By Tara Siler and Molly Samuel
Chevron is once again wading into Richmond city politics. The oil giant is funding billboards in support of mayoral candidate Nat Bates. His main rival is fellow City Councilman Tom Butt, a frequent critic of Chevron.
The corporation is also supporting people running for City Council.
KQED's Tara Siler spoke with Robert Rogers, a reporter with the Bay Area News Group who is covering the Richmond elections.
In his story in the Contra Costa Times, Rogers says Butt is in the unaccustomed role of underdog in the race -- at least when it comes to the support Bates may be able to tap:
Bates' most recent campaign disclosure forms show that he had $22,235 on hand as of June 30. But that is just loose change compared with the more than $1.7 million sitting in a campaign committee called Moving Forward, described in documents as "a coalition of labor unions, small businesses and public safety and firefighter associations, (with) major funding by Chevron."
All of the money came from Chevron, according to the campaign documents.
"Chevron and Nat Bates have a long and fruitful, from their perspectives, history together," Rogers told Siler. Bates has been on the Richmond City Council on and off since 1967. "He is the longest tenured by far public official in the city of Richmond and has always been a supporter -- and recipient of support from -- Chevron."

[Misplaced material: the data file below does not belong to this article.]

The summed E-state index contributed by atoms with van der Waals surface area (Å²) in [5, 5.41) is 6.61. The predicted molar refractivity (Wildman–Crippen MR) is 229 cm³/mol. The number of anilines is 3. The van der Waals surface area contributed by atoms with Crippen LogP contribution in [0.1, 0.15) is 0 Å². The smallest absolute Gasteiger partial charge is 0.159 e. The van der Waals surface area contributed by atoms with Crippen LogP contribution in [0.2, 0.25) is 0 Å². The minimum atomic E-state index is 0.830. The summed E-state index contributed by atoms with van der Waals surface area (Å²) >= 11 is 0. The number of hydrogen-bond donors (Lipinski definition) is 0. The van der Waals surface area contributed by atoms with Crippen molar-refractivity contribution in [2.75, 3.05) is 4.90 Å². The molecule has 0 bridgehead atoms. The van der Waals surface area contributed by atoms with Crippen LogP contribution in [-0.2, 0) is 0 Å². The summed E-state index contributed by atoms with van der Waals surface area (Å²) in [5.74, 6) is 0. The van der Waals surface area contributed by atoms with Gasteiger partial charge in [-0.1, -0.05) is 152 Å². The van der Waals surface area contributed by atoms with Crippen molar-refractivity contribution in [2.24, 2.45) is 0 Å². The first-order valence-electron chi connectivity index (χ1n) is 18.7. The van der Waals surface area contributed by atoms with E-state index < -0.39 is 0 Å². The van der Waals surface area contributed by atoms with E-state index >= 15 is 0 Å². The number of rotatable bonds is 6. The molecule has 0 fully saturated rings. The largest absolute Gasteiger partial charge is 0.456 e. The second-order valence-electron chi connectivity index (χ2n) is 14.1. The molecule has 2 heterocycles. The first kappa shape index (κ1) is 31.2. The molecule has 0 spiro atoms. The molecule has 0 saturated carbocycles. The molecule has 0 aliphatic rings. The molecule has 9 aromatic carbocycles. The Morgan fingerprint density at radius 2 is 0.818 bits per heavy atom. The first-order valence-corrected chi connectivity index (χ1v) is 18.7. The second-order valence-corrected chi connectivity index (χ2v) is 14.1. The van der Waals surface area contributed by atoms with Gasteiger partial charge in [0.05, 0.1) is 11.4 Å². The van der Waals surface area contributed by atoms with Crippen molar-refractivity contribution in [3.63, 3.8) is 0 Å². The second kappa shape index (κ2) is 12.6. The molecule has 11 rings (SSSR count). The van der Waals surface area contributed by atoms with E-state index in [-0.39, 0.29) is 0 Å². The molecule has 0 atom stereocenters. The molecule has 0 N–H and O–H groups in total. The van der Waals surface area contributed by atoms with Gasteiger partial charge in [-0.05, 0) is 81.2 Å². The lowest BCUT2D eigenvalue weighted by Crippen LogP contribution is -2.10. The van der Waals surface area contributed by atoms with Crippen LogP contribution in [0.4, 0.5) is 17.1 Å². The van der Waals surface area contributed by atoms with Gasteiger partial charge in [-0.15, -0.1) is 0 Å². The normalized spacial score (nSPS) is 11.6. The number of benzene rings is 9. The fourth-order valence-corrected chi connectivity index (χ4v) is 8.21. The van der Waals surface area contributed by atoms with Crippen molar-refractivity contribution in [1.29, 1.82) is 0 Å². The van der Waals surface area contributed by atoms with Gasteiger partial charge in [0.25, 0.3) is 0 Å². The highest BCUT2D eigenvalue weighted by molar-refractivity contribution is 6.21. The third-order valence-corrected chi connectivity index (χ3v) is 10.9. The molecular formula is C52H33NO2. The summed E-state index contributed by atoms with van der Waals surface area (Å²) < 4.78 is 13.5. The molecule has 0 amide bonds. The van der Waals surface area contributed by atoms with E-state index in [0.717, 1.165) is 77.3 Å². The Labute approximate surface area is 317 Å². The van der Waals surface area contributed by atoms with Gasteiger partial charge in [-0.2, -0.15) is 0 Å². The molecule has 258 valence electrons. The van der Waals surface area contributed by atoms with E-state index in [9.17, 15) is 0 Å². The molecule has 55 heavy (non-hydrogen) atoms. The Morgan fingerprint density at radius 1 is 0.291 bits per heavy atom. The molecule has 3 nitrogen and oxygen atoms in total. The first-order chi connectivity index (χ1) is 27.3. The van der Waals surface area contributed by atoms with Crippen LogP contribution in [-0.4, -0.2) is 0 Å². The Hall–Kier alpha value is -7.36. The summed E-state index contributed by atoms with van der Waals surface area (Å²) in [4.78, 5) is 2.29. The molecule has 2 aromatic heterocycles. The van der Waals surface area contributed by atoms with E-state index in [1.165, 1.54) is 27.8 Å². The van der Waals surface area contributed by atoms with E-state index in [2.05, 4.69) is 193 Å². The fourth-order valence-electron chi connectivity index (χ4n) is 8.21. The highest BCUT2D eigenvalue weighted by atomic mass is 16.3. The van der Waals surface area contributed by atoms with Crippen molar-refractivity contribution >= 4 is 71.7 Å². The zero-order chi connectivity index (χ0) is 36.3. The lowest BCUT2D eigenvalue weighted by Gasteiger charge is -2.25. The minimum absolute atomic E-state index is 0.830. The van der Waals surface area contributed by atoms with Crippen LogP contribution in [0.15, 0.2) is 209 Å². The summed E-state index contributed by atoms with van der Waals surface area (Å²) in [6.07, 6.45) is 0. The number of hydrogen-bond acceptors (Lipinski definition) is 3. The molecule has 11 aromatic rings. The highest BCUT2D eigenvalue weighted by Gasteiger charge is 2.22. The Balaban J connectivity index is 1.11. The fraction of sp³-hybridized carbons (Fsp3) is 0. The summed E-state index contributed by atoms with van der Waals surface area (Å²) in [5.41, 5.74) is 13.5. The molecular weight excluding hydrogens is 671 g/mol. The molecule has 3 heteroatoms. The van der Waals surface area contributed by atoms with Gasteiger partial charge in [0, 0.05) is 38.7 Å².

But that relationship is a double-edged sword, says Rogers.
"Particularly as the city has sort of moved away from its biggest employer and biggest taxpayer, and has more and more misgivings about the activities that Chevron has in town. Other candidates run against Chevron, actively, and they find that sometimes to be a profitable approach."
Chevron is also supporting three people who are running for seats on the seven-member council: Charles Ramsay, the school board president, former Councilwoman Donna Powers, and Al Martinez, whom Rogers describes as a "relative unknown."
"The big mystery is not whether Chevron is going to support Nat Bates and how successful they'll be," says Rogers. "The big question is what their money will do for these council candidacies. Because in the city of Richmond, the mayor has relatively few powers beyond a council member. They are just one vote on a seven-member council."
What, exactly, is coming up on Chevron's agenda in Richmond is an open question.
Chevron's plan for a $1 billion upgrade to its refinery was passed by the council last month.
"The modernization plan was a major hurdle, and Chevron passed it," said Rogers. "What they foresee as being an issue in which their interests could perhaps be decided by the council is relatively unknown."